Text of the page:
What Kind of Sleeper Are You?

Are You a 'Savvy Sleeper' or 'Sleepless and Missin' the Kissin'?

From the WebMD Archives

March 29, 2005 -- When it comes to sleeping habits, a new study shows Americans are like night and day. About half have generally healthy habits but the other half struggle to get a good night's sleep.

For the first time, researchers at the National Sleep Foundation used information from their annual Sleep in America Poll to divide American adults into five distinct sleep profiles based on their sleeping habits.

Nearly half (48%) of the poll respondents fell into one of two "good sleeper" categories, while the other 52% fell into three "not so good" sleeper profiles. Researchers say people should identify the group that best describes them and look for ways to improve their sleeping habits.

The five groups are based on more than 40 factors including how many hours slept per night, frequency of experiencing a sleep problem, how often they feel tired, number of caffeinated beverages consumed daily, and other sleep-related habits.

Tossing and Turning? Test Your Sleep iQ

The five sleep categories include:

Healthy, Lively Larks

This is the largest as well as the youngest of the five sleeper profile categories, accounting for 27% of the poll respondents with an average age of 45. They are least likely to be affected by sleep problems, either of their own or their spouse/partner.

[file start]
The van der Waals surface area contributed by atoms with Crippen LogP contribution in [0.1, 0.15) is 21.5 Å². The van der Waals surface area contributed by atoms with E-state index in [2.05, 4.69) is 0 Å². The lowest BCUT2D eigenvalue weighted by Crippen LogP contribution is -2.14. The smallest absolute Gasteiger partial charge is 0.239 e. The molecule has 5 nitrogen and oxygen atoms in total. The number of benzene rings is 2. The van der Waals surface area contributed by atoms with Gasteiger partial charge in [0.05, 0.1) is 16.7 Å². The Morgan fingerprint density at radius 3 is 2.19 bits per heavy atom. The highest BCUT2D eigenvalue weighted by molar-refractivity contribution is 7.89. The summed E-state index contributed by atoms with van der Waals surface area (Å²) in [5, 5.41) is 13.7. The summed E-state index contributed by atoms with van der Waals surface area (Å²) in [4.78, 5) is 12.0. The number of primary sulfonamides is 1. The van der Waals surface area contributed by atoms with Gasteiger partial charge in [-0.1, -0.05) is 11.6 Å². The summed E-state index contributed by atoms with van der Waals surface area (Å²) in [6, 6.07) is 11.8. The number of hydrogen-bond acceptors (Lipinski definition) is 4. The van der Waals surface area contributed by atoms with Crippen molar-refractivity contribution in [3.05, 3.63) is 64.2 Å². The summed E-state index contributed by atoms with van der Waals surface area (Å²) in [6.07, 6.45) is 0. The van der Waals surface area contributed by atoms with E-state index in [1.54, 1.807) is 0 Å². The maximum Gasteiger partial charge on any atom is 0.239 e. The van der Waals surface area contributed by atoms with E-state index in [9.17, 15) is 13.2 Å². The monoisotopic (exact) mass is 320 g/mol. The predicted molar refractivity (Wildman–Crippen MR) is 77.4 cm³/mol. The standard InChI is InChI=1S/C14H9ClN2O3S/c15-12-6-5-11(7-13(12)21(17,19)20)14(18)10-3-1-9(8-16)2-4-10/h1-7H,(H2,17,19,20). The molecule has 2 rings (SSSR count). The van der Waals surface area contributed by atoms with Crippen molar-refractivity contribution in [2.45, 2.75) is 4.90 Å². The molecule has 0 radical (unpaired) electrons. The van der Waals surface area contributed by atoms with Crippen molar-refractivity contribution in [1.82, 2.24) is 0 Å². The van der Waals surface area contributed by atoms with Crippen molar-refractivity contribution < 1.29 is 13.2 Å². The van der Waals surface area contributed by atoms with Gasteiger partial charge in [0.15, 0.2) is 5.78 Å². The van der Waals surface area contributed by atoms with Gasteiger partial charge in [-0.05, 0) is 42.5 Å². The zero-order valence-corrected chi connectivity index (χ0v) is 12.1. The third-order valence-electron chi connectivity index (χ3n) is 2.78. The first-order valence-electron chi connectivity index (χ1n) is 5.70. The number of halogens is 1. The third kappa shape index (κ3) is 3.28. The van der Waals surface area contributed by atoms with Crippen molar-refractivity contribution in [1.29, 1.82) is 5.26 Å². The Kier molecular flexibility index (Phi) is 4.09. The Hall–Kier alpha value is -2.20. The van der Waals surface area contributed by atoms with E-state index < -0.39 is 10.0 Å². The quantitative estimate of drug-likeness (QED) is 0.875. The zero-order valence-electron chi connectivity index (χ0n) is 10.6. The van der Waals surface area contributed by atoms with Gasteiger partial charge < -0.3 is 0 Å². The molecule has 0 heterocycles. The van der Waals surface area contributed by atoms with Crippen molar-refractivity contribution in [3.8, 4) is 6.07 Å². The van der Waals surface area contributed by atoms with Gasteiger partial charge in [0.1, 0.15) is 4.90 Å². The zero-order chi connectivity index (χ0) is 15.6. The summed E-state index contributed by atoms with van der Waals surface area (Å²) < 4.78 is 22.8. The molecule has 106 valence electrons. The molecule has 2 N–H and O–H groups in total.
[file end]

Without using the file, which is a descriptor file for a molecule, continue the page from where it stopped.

• Most (75%) say they usually get a good night's sleep.
  • Two-thirds say they get more sleep than they need, and most never/rarely feel tired/fatigued.
  • Most are married/partnered and working full time at regular day shifts.
  • They consider themselves "morning people" ("larks"), and 77% of them are up by 7 a.m. during the week.
  • They fall asleep faster than the other groups, with 65% reporting that they fall asleep in less than 15 minutes.

Sleep-Savvy Seniors

The oldest of the five groups with an average age of 60, this group represents about 21% of adults. They get the most sleep of any group, averaging 7.3 hours per night compared to 6.8 overall.

  • Nearly three-quarters (74%) say they get a good night's sleep on most nights.
  • Nearly half (46%) take two or more naps during the week.
  • Most never/rarely feel tired/fatigued (69%).
  • Many have been diagnosed with at least one medical condition; they do not feel they have a sleep problem and are less likely than other groups to be at risk for any sleep disorder.
  • People in this group are the most likely to be retired (51%) and least likely to be employed (30%); two-thirds are female.